## Self Referential Formula in Math

Keywords: math, quine, self-reference, Tupper

Published: 23 Jun 2011 - see updates at the bottom

### Tupper's formula

See newer self-referential stuff: my 2019 self-referential formula uses Bézier curves instead of bitmaps.

I have seen this blog about Tupper self-referential formula recently. This formula is interesting. Its graph contains all possible bitmaps that fit in region of 17 * 106 grid. So it is not much of wonder that one of those many bitmaps contains meaningful representation of the formula itself. Actually, there multiple ways to fit the formula in 17*106 grid, so there are multiple occurrences of the formula in the graph. But there are also all other formulas that fit. It is not truly self-referential since number N which you need to find right viewport is not included inside (see updates at the bottom, Jeff Tupper has produced additional formulas that are truly self-referential, but this famous one is not). You cannot fit a bitmap represented as number in the same bitmap as fonts you would use for base-10 number would take at least 4*3 "pixels" per digit while that digit carries only log210 bits. Is there a better way than that? Some form of compression might work.

### Trávník's formula

So I though how I would design a formula that would be truly self-referential. This design process is more like programming for several reasons:

• I expected it will take one evening (4hrs), but it took three evenings :-)
• I had to debug the formula and refine it until it started to work.
• Formula had to be designed incrementally, in small pieces.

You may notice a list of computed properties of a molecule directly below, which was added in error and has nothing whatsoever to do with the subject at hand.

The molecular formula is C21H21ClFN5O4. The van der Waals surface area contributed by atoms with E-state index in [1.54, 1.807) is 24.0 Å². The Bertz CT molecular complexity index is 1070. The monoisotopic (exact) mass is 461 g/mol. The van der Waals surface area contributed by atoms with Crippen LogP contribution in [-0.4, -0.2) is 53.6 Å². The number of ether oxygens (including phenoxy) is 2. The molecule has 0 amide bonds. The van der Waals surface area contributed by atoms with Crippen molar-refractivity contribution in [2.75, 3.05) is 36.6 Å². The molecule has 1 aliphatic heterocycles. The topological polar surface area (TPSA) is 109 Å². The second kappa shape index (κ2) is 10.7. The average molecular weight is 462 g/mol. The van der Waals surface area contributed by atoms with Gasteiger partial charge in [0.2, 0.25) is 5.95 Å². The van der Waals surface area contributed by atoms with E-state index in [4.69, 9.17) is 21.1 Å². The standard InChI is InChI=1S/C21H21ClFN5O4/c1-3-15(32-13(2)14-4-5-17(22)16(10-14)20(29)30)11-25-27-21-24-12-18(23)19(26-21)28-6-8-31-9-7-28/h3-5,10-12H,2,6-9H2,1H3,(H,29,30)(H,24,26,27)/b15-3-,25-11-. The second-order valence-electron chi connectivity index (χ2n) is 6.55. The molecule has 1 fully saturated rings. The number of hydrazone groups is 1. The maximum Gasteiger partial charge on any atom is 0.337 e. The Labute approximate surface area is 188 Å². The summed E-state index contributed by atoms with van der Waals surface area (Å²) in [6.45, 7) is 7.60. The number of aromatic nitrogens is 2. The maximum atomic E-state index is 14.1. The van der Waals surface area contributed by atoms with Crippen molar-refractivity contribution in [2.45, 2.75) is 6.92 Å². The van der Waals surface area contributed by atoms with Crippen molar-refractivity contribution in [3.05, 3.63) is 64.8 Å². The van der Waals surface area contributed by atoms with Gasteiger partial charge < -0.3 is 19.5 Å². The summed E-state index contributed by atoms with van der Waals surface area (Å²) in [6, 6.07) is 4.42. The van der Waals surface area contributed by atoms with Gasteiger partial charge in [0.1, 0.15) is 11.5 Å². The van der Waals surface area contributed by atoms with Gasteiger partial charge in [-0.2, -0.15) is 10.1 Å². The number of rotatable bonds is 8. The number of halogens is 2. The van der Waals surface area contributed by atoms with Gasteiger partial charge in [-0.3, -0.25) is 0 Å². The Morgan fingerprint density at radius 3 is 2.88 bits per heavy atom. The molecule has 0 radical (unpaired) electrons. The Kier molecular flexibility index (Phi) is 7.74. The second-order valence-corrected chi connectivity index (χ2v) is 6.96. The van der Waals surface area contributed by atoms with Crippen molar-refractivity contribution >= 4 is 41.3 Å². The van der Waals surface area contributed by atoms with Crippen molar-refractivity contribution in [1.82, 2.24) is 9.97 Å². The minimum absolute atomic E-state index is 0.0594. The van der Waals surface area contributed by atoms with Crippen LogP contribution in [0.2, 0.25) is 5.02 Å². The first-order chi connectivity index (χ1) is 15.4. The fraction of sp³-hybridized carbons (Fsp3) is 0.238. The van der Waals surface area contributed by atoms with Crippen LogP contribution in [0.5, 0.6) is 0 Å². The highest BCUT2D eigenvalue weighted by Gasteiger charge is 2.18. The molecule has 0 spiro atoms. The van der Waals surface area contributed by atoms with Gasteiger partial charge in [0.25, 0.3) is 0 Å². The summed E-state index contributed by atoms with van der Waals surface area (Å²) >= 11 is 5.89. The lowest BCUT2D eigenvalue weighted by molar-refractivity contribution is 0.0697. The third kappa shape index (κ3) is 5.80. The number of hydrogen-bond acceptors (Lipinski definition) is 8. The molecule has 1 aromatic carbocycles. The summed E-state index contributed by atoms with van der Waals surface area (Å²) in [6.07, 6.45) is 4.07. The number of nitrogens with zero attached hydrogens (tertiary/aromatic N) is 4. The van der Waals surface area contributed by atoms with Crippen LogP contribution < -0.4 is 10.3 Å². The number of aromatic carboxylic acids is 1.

• Getting the picture takes a lot of computational time.

Here is the formula in final form (I will probably describe steps how I arrived to this form in some follow up article if there is enough interest). Originally I have used Haskell in design process. To verify final form, I had to create C program (uses GMP big number library) since Haskell was too slow. This allowed me to verify it again that the formula is matching the program. This is the formula as formated with LyX: Now this one omitted the value of N. The N is very big number, it contains 12876 digits. You can see the N in the graph of the function below. Also, you can copy and paste the N from C source program below. Here is the function as it graphs itself (inside yellow border): You can find source of the program I used to plot it here (it requires GMP big number library to compile and run). At the top of the program there are constants which allow to define viewport you want. It is set to some interesting region that includes part of N. But you can set it to whole region if you have patience. Output graph is printed on terminal, '#' denotes true value, ' ' denotes false values. If you set wider X axis than fits the terminal, you can redirect to file and open in non-word wrapping editor with monospaced font. I have transformed such file to PBM ASCII format and used GIMP to get the image above.

Beware that the C program is very slow. On my computer it ran for about 30 hours. I could optimize it, but I wanted the functions in C to correspond closely to the functions in the formula. While the program uses integer values for x and y computation, you can graph it with real valued x and y too. You can make it significantly faster if you don't want to see all digits of the N in this way. Replace:

```        nnnBase10Len=strlen(strnnn)-1;
```

with

```        nnnBase10Len=60;
```

In this case, you will see only last 60 digits of the N (and they will be shifted to different locations).